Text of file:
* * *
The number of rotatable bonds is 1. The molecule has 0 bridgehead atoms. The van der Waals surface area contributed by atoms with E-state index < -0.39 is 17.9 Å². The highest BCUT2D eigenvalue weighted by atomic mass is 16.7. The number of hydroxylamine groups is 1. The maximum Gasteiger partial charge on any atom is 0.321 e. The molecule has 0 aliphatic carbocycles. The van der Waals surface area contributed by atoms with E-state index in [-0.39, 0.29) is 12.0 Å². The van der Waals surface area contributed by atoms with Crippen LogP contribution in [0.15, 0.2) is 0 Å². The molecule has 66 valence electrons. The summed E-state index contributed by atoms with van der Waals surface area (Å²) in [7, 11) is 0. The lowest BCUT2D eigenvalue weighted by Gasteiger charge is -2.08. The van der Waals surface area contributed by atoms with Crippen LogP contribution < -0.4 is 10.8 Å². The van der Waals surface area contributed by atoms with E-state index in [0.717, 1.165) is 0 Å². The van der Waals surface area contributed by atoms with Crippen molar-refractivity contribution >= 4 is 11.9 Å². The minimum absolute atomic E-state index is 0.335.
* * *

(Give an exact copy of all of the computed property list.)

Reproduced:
The number of rotatable bonds is 1. The molecule has 0 bridgehead atoms. The van der Waals surface area contributed by atoms with E-state index < -0.39 is 17.9 Å². The highest BCUT2D eigenvalue weighted by atomic mass is 16.7. The number of hydroxylamine groups is 1. The maximum Gasteiger partial charge on any atom is 0.321 e. The molecule has 0 aliphatic carbocycles. The van der Waals surface area contributed by atoms with E-state index in [-0.39, 0.29) is 12.0 Å². The van der Waals surface area contributed by atoms with Crippen LogP contribution in [0.15, 0.2) is 0 Å². The molecule has 66 valence electrons. The summed E-state index contributed by atoms with van der Waals surface area (Å²) in [7, 11) is 0. The lowest BCUT2D eigenvalue weighted by Gasteiger charge is -2.08. The van der Waals surface area contributed by atoms with Crippen LogP contribution < -0.4 is 10.8 Å². The van der Waals surface area contributed by atoms with E-state index in [0.717, 1.165) is 0 Å². The van der Waals surface area contributed by atoms with Crippen molar-refractivity contribution >= 4 is 11.9 Å². The minimum absolute atomic E-state index is 0.335.